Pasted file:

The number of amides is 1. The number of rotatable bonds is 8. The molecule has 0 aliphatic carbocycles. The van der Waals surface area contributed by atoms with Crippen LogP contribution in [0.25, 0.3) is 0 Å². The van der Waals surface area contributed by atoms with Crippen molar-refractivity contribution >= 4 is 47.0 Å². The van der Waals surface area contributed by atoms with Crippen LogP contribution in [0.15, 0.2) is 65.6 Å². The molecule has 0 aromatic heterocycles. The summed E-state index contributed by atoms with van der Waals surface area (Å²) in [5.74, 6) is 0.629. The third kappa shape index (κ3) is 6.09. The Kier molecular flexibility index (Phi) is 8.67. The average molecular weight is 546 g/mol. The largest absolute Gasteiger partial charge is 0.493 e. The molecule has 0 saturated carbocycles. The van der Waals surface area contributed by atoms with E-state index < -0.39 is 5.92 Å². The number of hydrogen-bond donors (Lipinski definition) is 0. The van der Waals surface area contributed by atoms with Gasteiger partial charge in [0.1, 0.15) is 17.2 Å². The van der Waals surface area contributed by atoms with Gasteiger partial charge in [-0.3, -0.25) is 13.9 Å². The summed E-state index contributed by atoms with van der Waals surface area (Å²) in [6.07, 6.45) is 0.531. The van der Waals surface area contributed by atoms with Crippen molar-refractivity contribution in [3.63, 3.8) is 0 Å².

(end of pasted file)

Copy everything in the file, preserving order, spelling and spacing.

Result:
The number of amides is 1. The number of rotatable bonds is 8. The molecule has 0 aliphatic carbocycles. The van der Waals surface area contributed by atoms with Crippen LogP contribution in [0.25, 0.3) is 0 Å². The van der Waals surface area contributed by atoms with Crippen molar-refractivity contribution >= 4 is 47.0 Å². The van der Waals surface area contributed by atoms with Crippen LogP contribution in [0.15, 0.2) is 65.6 Å². The molecule has 0 aromatic heterocycles. The summed E-state index contributed by atoms with van der Waals surface area (Å²) in [5.74, 6) is 0.629. The third kappa shape index (κ3) is 6.09. The Kier molecular flexibility index (Phi) is 8.67. The average molecular weight is 546 g/mol. The largest absolute Gasteiger partial charge is 0.493 e. The molecule has 0 saturated carbocycles. The van der Waals surface area contributed by atoms with E-state index < -0.39 is 5.92 Å². The number of hydrogen-bond donors (Lipinski definition) is 0. The van der Waals surface area contributed by atoms with Gasteiger partial charge in [0.1, 0.15) is 17.2 Å². The van der Waals surface area contributed by atoms with Gasteiger partial charge in [-0.3, -0.25) is 13.9 Å². The summed E-state index contributed by atoms with van der Waals surface area (Å²) in [6.07, 6.45) is 0.531. The van der Waals surface area contributed by atoms with Crippen molar-refractivity contribution in [3.63, 3.8) is 0 Å².